Conan vs. Leno: Facebook Fans
Once again, the data here is unclear. There are four relevant Facebook fan pages, but what appears at first to be Jay Leno's fan page is slapped with the "I'm with COCO" image and a message that says "Team Coco now controls Jay Lenos [sic] Facebook page and wont [sic] relinquish it until Conan has The Tonight Show back." Wha?? Is that possible? Anyway, here are the numbers:
Whether or not "Jay Leno's" fans (48,411) are really his fans, the Jay Leno page and the Jay Leno Show page (with 16,604 fans) have way fewer fans than the combined forces of Late Night with Conan O'Brien (38,661) and I'm with COCO (390,226!).
Conan vs. Leno: Compete.com
Similar to Alexa, Compete is a site that allows you to compare multiple websites' reach (an estimate of the percentage of Internet users that visit their respective sites on any given day), unique visitors, page views, bounce rate and other metrics. According to Compete, the Conan O'Brien site is currently beating Leno's in terms of reach—they were neck in neck until early January, at which point both sites' reach started trending upwards, but Conan's (the blue line) at a much steeper climb. (Click to enlarge.)
I looked at a few other metrics that may or may not be indicative. First up, blog mentions – who's getting talked about more in the blogosphere? Conan wins this battle with about 9,380,000 blog mentions versus Leno's 6,290,000.
And forums? Oddly, the reverse is true here—forums favor Leno (648,000 mentions versus Conan's 232,000); I would have thought blogs and forums would paint a similar picture.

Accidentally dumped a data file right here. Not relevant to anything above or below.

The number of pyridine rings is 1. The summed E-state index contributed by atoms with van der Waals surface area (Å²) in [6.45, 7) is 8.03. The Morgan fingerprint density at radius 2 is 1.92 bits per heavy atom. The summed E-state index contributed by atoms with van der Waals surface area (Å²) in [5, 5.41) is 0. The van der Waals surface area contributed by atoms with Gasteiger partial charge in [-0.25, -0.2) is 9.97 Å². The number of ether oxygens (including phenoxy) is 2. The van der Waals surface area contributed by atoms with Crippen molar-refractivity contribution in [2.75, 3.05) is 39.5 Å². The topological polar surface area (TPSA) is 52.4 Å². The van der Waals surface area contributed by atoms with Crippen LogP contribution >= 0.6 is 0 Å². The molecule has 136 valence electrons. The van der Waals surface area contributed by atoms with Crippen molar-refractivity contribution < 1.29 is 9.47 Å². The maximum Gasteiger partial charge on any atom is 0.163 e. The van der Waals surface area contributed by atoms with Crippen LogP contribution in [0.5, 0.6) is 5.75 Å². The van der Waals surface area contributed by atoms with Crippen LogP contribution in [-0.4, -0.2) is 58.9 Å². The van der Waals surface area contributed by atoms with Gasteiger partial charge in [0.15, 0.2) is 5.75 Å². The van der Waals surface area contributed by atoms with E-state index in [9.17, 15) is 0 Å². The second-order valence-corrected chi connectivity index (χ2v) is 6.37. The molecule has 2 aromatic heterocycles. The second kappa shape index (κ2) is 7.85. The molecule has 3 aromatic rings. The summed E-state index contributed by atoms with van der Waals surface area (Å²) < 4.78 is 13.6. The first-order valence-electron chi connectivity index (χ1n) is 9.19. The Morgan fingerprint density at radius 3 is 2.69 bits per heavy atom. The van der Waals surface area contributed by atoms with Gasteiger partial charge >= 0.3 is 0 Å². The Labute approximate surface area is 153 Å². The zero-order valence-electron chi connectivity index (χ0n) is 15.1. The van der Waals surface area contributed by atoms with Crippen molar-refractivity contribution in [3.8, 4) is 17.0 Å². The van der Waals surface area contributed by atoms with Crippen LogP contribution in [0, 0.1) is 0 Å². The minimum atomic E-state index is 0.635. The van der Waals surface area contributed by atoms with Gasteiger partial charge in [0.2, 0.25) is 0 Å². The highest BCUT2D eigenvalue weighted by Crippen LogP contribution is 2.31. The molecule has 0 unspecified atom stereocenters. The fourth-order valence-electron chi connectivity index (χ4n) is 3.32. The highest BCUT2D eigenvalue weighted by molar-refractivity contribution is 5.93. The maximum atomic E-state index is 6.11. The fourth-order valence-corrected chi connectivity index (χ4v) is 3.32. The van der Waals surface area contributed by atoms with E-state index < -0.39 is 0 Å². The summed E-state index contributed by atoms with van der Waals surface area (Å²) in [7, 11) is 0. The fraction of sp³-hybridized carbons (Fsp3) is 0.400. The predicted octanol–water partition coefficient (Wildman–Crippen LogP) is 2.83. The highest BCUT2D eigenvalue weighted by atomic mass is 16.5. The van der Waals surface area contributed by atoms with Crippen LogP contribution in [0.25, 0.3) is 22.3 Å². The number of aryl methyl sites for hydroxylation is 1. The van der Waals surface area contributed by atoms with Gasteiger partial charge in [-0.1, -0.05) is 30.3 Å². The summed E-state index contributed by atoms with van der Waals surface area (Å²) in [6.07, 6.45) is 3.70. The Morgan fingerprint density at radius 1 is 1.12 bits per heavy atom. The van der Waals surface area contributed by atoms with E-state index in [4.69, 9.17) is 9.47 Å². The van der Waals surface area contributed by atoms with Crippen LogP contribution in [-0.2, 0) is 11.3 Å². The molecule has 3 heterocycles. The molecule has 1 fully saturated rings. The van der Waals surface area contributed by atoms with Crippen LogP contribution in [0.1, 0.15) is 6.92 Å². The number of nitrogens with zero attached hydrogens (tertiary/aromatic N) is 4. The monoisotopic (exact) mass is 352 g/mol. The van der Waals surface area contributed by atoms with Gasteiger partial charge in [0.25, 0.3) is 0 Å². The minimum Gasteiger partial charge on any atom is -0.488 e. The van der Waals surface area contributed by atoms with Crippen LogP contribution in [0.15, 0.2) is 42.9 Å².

Next up, Google Trends. I don't completely trust this data because I got different results for "conan o'brien," "conan obrien" and "conan o brien" – I don't know why Google isn't recognizing those as the same search. But going with "obrien" (which had the largest volume of the three), "jay leno" has a higher search volume in the past 30 days.
So what can we conclude, if anything, from this data? Frankly, neither Conan nor Leno is using social media to full effect. Otherwise they'd each have a more unified presence on Twitter and Facebook: one go-to, verified account in each space to serve as a community hub. Instead, their presence is scattered and fractured, making it more difficult for supporters to align with one or the other.
On the other hand, fans seem to be stepping up to do the job. I think Conan, like Scott Brown, is the underdog in this situation, which accounts for his more vocal and passionate fan base. This socially active fan base explains why "Team Conan" tweets and fans of the "I'm with COCO" Facebook page are so numerous. Leno's (questionably) higher search volume overall may point to his being technically more famous and established, but a more active community of supporters could mean that Conan's fame and popularity will soon surpass Leno's.
Our prediction? Another network is sure to pick up on all this buzz. Conan will leave NBC and take his show—and his legion of fans—elsewhere.